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Speedwell By Nature

When a Future F1 World Champion Took Birkett Victory

 
By 1958 Graham Hill was determined to become a professional race car driver, however as Colin Chapman’s engine manager at Lotus, Chapman held him in such regard as an engineer that there was no way he would employ Graham as a full-time driver. This led to Hill quitting and taking a role as workshop foreman for the fledgling Speedwell Performance Conversions firm, enabling him to graduate to Formula One with Team Lotus, where he made his debut in May at the Monaco Grand Prix. Speedwell had its origins in a London coffee shop, where racing enthusiasts John Sprinzel, Len Adams and George Hulbert regularly met. At one such meeting in 1957, Sprinzel was complaining about the cylinder head of his racing Austin A35; Hulbert offered to modify it for better performance, leading to Sprinzel winning his next race. This victory created sufficient interest to prompt the racers to set up their own tuning house, named after the local telephone exchange, Speedwell.
 
Adams acted as salesman, Hulbert was development engineer and Sprinzel looked after the administration and publicity. As workshop foreman, Hill found himself bolting the latest tuning products onto the firm’s cars and together with Sprinzel raced Speedwell modified A35s and Austin Healey Sprites to numerous victories, bringing much publicity to the firm.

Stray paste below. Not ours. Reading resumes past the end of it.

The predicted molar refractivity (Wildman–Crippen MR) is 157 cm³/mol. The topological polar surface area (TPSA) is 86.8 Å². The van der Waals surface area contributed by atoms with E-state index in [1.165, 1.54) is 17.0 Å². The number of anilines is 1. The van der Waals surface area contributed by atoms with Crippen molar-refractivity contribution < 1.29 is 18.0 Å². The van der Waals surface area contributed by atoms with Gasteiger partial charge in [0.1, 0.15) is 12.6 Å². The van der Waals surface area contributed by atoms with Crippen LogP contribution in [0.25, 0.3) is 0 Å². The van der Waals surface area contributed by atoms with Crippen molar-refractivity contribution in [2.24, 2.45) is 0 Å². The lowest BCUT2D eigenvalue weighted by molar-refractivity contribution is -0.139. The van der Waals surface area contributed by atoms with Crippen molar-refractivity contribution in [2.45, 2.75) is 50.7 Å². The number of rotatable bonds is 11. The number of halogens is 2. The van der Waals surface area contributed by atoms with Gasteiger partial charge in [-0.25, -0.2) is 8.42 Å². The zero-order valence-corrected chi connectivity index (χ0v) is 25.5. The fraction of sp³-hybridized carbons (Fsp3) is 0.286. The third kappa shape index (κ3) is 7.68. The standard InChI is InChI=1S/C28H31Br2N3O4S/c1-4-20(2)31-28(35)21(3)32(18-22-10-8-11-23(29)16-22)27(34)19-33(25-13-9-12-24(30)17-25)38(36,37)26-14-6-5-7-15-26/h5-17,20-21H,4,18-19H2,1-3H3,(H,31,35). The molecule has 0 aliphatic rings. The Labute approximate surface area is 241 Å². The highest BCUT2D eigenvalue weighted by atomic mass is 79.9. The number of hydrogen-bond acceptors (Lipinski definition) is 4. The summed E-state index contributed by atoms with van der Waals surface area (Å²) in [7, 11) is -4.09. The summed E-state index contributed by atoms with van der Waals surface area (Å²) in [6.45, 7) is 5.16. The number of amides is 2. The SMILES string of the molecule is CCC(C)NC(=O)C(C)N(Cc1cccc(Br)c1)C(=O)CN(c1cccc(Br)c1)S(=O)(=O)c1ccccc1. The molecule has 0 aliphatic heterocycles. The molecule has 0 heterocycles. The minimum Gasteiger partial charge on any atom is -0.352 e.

As part of this racing programme Hill found himself part of a team of Speedwell tuned Austin A35s entered for the 750 Motor Club’s 1958 Birkett Relay. Joining him in the Speedwell Stable Team were Sprinzel, Hulbert and Len Adams. The cars all featured modified cylinder heads, an increased compression ratio, balanced crankshafts, lightened flywheels, uprated suspension and Dunlop ‘Gold Seal’ tyres.
 
 
Autosport reported that “Sprinzel drove with his usual zest, verve and forcefulness” whilst “Graham Hill was having the time of his life. The Austins stood on their noses under braking for the hairpin, then stood on their tails under the force of acceleration as they came out of the turns.” As the race evolved the Speedwell Austins found themselves locked in a duel for handicap honours with a team of Morgan Plus 4s. At the halfway point the Speedwell team took the lead, Motorsport Magazine wrote that the team’s “pit work was impeccable” with “Sprinzel, Hill and Adams driving sensibly and fast, very smart in pullovers to match the colour of their little saloons.” Victory for the A35s was eventually sealed in the final hour with an unscheduled stop to rectify a loose bonnet for the Morgan squad.
 
A week later Hill would be present at Boavista for the Portuguese GP and within in a month scored his first World Championship points at the Italian Grand Prix; Hill would become Britain’s second ever World Champion just four years later driving for the BRM Team.
 
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